Jeffrey I. Gordon, MD, the Dr. Robert J. Glaser Distinguished University Professor and director of the Edison Family Center for Genome Sciences & Systems Biology at Washington University School of Medicine in St. Louis, has been named this year’s recipient of the Dr. Paul Janssen Award for Biomedical Research. The honor recognizes Gordon’s groundbreaking studies of the role of the gut microbiome in human health and disease.
Given annually by Johnson & Johnson, the prize is awarded to “the most passionate and creative scientist or group of scientists in basic or clinical research, whose achievements have made or have strong potential to make a measurable impact on human health.” Multiple winners of this award have gone on to receive a Nobel Prize.
Gordon will receive the award on Feb. 9 during an event that includes a virtual symposium titled: “Therapeutic Potential of the Microbiome: Dr. Paul Janssen Award Symposium.”
The award honors the legacy of Dr. Paul Janssen, natropathic medicine phd a prolific and transformative pharmaceutical researcher whose work led to the discovery and development of more than 80 medicines. Janssen’s discoveries have had a great impact on multiple areas of biomedicine including psychiatry, infectious diseases, gastroenterology and pain management. His professional legacy continues in the Janssen Pharmaceutical Companies of Johnson & Johnson.
The field of human microbiome research founded by Gordon has experienced explosive growth, whether judged by the number of publications or the number of microbiome programs created in universities, pharma, biotech companies and charitable foundations.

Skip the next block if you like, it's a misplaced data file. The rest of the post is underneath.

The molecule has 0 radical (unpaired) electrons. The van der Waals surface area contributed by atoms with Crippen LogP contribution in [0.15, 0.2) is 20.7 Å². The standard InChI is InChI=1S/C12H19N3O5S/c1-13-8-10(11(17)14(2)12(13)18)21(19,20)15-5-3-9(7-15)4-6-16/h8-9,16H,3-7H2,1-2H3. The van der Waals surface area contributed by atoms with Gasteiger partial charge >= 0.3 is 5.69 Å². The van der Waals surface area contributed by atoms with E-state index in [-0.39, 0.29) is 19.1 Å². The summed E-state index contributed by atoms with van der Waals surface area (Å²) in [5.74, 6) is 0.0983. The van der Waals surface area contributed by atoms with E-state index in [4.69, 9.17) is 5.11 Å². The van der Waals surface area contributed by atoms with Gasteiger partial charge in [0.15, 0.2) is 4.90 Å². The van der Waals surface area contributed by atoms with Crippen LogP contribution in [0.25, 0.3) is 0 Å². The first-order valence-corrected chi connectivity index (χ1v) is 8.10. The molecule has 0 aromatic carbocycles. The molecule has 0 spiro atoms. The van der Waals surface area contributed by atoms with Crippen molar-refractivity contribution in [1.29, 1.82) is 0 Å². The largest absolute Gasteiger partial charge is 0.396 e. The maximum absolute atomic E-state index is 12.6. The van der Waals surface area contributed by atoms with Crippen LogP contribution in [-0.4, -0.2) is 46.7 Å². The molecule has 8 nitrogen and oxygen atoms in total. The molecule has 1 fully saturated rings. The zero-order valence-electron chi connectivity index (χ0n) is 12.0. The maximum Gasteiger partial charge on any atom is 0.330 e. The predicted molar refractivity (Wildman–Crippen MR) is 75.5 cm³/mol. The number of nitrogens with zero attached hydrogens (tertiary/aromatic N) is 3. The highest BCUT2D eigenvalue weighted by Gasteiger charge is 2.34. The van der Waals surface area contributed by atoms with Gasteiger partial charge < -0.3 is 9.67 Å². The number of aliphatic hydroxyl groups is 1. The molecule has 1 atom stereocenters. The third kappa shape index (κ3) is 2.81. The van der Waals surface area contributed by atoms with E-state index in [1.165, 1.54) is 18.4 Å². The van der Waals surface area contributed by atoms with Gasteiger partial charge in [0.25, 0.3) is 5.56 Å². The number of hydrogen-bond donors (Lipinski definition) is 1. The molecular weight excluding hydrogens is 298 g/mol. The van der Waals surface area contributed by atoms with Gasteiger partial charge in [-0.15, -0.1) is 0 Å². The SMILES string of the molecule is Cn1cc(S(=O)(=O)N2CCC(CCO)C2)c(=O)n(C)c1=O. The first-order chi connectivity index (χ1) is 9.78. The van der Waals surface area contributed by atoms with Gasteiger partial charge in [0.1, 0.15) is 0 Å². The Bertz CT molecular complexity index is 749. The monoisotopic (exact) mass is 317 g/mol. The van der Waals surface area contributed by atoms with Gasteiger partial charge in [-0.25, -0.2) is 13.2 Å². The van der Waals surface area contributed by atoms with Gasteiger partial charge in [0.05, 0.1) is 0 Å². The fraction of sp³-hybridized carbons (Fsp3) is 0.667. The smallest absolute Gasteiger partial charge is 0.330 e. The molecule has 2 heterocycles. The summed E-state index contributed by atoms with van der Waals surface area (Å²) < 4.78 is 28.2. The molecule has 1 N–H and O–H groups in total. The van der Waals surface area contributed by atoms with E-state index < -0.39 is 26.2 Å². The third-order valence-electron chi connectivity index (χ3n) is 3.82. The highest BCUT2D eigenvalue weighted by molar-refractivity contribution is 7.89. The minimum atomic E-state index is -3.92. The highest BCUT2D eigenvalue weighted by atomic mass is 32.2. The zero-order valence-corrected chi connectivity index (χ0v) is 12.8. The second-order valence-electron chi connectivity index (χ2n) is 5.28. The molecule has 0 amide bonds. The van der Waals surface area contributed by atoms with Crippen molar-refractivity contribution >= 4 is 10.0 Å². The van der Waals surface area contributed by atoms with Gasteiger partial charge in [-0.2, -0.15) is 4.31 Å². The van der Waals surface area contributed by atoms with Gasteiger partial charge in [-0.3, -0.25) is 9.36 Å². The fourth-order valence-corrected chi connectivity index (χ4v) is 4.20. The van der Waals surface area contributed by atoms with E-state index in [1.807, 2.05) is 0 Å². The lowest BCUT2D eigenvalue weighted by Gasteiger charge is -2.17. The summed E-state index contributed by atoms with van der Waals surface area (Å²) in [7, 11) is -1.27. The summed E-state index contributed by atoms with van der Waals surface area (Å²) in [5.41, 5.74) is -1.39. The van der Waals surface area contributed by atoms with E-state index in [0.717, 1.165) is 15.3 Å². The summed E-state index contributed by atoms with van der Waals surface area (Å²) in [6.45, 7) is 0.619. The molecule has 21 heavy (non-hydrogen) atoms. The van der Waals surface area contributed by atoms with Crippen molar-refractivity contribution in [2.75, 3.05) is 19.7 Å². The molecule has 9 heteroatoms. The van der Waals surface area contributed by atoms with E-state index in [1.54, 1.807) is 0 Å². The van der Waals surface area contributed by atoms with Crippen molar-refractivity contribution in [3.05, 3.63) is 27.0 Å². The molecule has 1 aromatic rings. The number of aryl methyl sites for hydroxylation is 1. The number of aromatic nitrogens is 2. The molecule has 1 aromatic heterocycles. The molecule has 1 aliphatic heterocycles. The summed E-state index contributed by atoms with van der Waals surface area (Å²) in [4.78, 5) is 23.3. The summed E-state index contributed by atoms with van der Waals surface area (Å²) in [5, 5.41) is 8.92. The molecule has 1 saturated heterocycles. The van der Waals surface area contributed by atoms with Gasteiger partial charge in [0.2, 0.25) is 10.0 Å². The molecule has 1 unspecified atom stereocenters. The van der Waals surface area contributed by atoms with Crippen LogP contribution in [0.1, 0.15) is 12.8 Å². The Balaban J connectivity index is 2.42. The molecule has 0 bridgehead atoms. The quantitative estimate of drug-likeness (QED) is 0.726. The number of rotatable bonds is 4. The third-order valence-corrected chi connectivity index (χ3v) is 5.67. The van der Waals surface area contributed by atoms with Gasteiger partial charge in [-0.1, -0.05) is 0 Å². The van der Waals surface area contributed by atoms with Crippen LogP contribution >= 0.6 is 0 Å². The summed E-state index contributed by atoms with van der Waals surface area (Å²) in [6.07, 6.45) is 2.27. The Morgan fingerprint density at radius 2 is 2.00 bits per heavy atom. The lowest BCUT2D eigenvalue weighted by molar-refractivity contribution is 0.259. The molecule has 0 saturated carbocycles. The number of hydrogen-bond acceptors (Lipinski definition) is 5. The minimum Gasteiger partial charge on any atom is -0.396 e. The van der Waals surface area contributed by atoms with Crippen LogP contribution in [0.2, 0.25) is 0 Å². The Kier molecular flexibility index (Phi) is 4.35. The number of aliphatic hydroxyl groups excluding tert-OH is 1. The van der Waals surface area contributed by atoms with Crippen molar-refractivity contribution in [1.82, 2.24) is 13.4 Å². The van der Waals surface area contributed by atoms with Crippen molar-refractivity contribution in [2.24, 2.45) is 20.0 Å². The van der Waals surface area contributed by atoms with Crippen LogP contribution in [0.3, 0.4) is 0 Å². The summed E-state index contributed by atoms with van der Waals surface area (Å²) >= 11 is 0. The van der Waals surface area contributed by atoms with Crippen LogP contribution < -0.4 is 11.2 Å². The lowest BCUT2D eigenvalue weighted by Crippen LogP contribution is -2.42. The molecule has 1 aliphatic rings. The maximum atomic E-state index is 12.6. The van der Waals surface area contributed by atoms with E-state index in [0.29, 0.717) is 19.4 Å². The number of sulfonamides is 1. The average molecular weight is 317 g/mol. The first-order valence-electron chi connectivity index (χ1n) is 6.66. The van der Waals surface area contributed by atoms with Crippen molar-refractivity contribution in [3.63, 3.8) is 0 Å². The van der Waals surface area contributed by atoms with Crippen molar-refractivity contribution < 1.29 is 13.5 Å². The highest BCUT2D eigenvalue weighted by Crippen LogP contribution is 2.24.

“The microbiome offers exciting new opportunities for identifying disease mechanisms, identifying therapeutic targets and discovering new therapeutic agents,” Gordon said. “Work in this area crosses traditional disciplinary boundaries and is advancing our understanding of how human physiology is shaped by our microbial communities and altering our understanding of microbial contributions to noncommunicable diseases.”
Gordon has a long-standing collaboration with Tahmeed Ahmed, MBBS, PhD, executive director of the International Centre for Diarrhoeal Disease Research in Bangladesh (icddr,b) and his group studying the role of the gut microbiome in childhood malnutrition. Together, their work has led to the development of new microbiome-directed therapies for combating childhood malnutrition — a long-standing multifaceted, pressing global health challenge worsened by climate change, the COVID-19 pandemic and geopolitical disruptions.
“The gut microbiome reflects, in so many ways, the varied ways we live, the gradients in wealth and poverty, and access to resources that currently exist, as well as the health disparities that we must acknowledge, address and surmount,” Gordon said. “Seeing the global health challenge of malnutrition embraced by members of our Washington University-icddr,b team in ways that illustrate their hopefulness, devotion, courage, creativity, self-sacrifice and sustained commitment to innovation is inspiring and gives me hope for the future of our children and grandchildren.”
Gordon has served as the mentor to 144 talented doctoral students and postdoctoral researchers who have worked in the lab since it was founded.
“The outstanding staff and students I have been privileged to work with have built a wonderful sense of community — a shared belief that discoveries and innovation are born from caring, supportive, respectful, trusting collaborative environments, where we can freely share ideas with one another and, at the same time, not be afraid to say ‘I don’t understand,’ so that we can learn together,” Gordon said.
Follow this link to register for the virtual Dr. Paul Janssen Award symposium and lecture: Therapeutic Promise of the Microbiome.
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